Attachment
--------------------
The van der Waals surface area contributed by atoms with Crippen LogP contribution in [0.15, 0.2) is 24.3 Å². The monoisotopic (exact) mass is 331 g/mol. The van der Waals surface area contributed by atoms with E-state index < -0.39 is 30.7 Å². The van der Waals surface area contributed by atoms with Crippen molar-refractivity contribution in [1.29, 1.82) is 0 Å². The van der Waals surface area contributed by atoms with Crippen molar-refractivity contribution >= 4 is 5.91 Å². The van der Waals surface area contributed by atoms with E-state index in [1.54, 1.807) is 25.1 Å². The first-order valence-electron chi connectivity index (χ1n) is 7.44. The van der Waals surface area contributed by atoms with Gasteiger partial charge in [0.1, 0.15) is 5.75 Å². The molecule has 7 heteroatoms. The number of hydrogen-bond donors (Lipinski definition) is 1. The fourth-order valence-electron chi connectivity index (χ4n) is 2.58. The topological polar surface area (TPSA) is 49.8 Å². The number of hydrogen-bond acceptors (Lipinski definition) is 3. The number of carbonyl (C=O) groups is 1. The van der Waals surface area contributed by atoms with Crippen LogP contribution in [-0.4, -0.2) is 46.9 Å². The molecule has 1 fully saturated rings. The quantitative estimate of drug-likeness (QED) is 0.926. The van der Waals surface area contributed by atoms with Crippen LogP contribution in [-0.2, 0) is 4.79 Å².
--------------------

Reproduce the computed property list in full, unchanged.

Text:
The van der Waals surface area contributed by atoms with Crippen LogP contribution in [0.15, 0.2) is 24.3 Å². The monoisotopic (exact) mass is 331 g/mol. The van der Waals surface area contributed by atoms with E-state index < -0.39 is 30.7 Å². The van der Waals surface area contributed by atoms with Crippen molar-refractivity contribution in [1.29, 1.82) is 0 Å². The van der Waals surface area contributed by atoms with Crippen molar-refractivity contribution >= 4 is 5.91 Å². The van der Waals surface area contributed by atoms with E-state index in [1.54, 1.807) is 25.1 Å². The first-order valence-electron chi connectivity index (χ1n) is 7.44. The van der Waals surface area contributed by atoms with Gasteiger partial charge in [0.1, 0.15) is 5.75 Å². The molecule has 7 heteroatoms. The number of hydrogen-bond donors (Lipinski definition) is 1. The fourth-order valence-electron chi connectivity index (χ4n) is 2.58. The topological polar surface area (TPSA) is 49.8 Å². The number of hydrogen-bond acceptors (Lipinski definition) is 3. The number of carbonyl (C=O) groups is 1. The van der Waals surface area contributed by atoms with Crippen LogP contribution in [-0.4, -0.2) is 46.9 Å². The molecule has 1 fully saturated rings. The quantitative estimate of drug-likeness (QED) is 0.926. The van der Waals surface area contributed by atoms with Crippen LogP contribution in [-0.2, 0) is 4.79 Å².